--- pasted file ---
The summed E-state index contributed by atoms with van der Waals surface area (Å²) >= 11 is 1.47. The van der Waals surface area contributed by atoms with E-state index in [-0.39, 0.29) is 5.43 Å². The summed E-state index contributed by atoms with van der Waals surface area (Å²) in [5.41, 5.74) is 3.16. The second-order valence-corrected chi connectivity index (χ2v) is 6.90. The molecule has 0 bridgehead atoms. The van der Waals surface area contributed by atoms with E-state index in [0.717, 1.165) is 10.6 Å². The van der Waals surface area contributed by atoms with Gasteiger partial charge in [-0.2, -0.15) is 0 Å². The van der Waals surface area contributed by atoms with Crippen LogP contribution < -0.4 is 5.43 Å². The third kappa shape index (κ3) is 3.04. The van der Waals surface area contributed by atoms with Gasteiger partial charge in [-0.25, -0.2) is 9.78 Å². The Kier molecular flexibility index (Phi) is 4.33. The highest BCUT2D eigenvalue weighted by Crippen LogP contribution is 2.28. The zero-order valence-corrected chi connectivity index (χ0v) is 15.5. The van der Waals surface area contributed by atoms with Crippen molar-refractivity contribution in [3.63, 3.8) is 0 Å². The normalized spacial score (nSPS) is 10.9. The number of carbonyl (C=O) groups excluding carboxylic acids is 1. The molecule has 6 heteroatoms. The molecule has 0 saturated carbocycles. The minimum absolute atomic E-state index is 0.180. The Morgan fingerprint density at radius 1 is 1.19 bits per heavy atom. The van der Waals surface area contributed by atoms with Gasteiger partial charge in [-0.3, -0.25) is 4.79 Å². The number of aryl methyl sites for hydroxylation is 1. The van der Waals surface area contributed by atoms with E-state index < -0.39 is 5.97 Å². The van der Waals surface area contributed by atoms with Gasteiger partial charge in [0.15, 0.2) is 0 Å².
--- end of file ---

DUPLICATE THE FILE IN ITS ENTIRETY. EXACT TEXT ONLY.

The summed E-state index contributed by atoms with van der Waals surface area (Å²) >= 11 is 1.47. The van der Waals surface area contributed by atoms with E-state index in [-0.39, 0.29) is 5.43 Å². The summed E-state index contributed by atoms with van der Waals surface area (Å²) in [5.41, 5.74) is 3.16. The second-order valence-corrected chi connectivity index (χ2v) is 6.90. The molecule has 0 bridgehead atoms. The van der Waals surface area contributed by atoms with E-state index in [0.717, 1.165) is 10.6 Å². The van der Waals surface area contributed by atoms with Gasteiger partial charge in [-0.2, -0.15) is 0 Å². The van der Waals surface area contributed by atoms with Crippen LogP contribution < -0.4 is 5.43 Å². The third kappa shape index (κ3) is 3.04. The van der Waals surface area contributed by atoms with Gasteiger partial charge in [-0.25, -0.2) is 9.78 Å². The Kier molecular flexibility index (Phi) is 4.33. The highest BCUT2D eigenvalue weighted by Crippen LogP contribution is 2.28. The zero-order valence-corrected chi connectivity index (χ0v) is 15.5. The van der Waals surface area contributed by atoms with Crippen molar-refractivity contribution in [3.63, 3.8) is 0 Å². The normalized spacial score (nSPS) is 10.9. The number of carbonyl (C=O) groups excluding carboxylic acids is 1. The molecule has 6 heteroatoms. The molecule has 0 saturated carbocycles. The minimum absolute atomic E-state index is 0.180. The Morgan fingerprint density at radius 1 is 1.19 bits per heavy atom. The van der Waals surface area contributed by atoms with Gasteiger partial charge in [-0.3, -0.25) is 4.79 Å². The number of aryl methyl sites for hydroxylation is 1. The van der Waals surface area contributed by atoms with E-state index < -0.39 is 5.97 Å². The van der Waals surface area contributed by atoms with Gasteiger partial charge in [0.15, 0.2) is 0 Å².